Cut Your Deer Up As Soon As It Cools Down
Depending upon the weather this could be just a couple of hours after harvesting your deer. This same situation holds true for mounting your deer. Get it skinned out as soon as possible. If it has been hanging around the barn for several days the likelihood of the hide working for a mount are slim to none.

When Refrigeration Isn’t An Option
When hunting out west for elk, mule deer, bear etc. and refrigeration or freezing is not accessible then salting is the only option.

Salting a hide will do nothing if all the meat and fat are not totally removed. Salt cannot do its job if its not touching the skin. Trim the meat around the lips, nose, eyes and the bases of the ears as much as you dare (without making any holes).

To salt a hide properly the skin must always be laying on an incline. Salting a hide on a flat surface will produce puddles of moisture on the hide. Remember what moisture on a hide does. It causes the skin to swell and the hair to loosen and fall out. Be sure to lay the hide on a slope so that the liquid runs off the hide.

Please remember that salt is cheap and hides are expensive therefore use lots of salt. It is worth it. Fifty pounds of salt will only cost you $4.00 – $5.00 at any livestock feed store. Mixing salt is your first choice and pickling salt would be your second choice all though it is a little more expensive. Do not use rock salt or iodized salt.

Put new salt on the hide every day for the first three days, shaking off the old prior to adding the new. The old salt can hold bacteria. Do not be cheap here.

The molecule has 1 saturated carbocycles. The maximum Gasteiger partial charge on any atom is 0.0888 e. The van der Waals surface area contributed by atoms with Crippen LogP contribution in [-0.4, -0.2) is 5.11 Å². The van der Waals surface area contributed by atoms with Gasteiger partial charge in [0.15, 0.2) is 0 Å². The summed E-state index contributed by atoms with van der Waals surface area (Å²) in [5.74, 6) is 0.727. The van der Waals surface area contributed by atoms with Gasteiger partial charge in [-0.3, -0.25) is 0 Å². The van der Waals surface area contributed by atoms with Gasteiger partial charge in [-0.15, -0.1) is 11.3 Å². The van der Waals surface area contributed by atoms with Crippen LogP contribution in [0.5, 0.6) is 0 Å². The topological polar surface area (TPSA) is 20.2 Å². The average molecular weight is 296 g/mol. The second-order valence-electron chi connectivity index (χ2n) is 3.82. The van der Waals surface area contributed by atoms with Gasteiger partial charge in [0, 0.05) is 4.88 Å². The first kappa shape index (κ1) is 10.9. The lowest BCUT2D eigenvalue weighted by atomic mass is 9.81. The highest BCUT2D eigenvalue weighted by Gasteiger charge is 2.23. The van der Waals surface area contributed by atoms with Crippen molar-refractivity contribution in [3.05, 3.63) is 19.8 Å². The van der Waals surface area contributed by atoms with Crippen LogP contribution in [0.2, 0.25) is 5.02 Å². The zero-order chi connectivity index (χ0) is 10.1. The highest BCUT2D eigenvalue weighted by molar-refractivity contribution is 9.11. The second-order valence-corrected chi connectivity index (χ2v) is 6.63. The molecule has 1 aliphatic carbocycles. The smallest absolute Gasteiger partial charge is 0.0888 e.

Trophy Care Tips For Fish

You never know when you are going to catch that fish of a lifetime and will want to display it proudly in your home. Will you know what to do when you hook your trophy fish? I would like to share some of the techniques that I’ve seen customers use in taking care of their fish. Some of these methods are good ways to prepare them for getting it to the taxidermists and some of them are just pitiful.

Freezing a Fish
Let’s start with what I feel is the most correct way to freeze a fish until it can be taken to a taxidermy artists studio. I tell my customers that once you have caught that trophy to take an old bath towel and soak it in water. Not damp but wet, wet, wet! Then role the fish up in the towel, place the rolled up towel inside a plastic bag and freeze it solid until you find the time or money to have it mounted. The sooner you take it to your taxidermist the better; however a fish that is prepared in this manner can last in most freezers for up to 12 months an still be in perfect condition. If it gets to be any longer than 10-12 months I recommend that you take the fish out and re-wet the towel.

Towels Are Important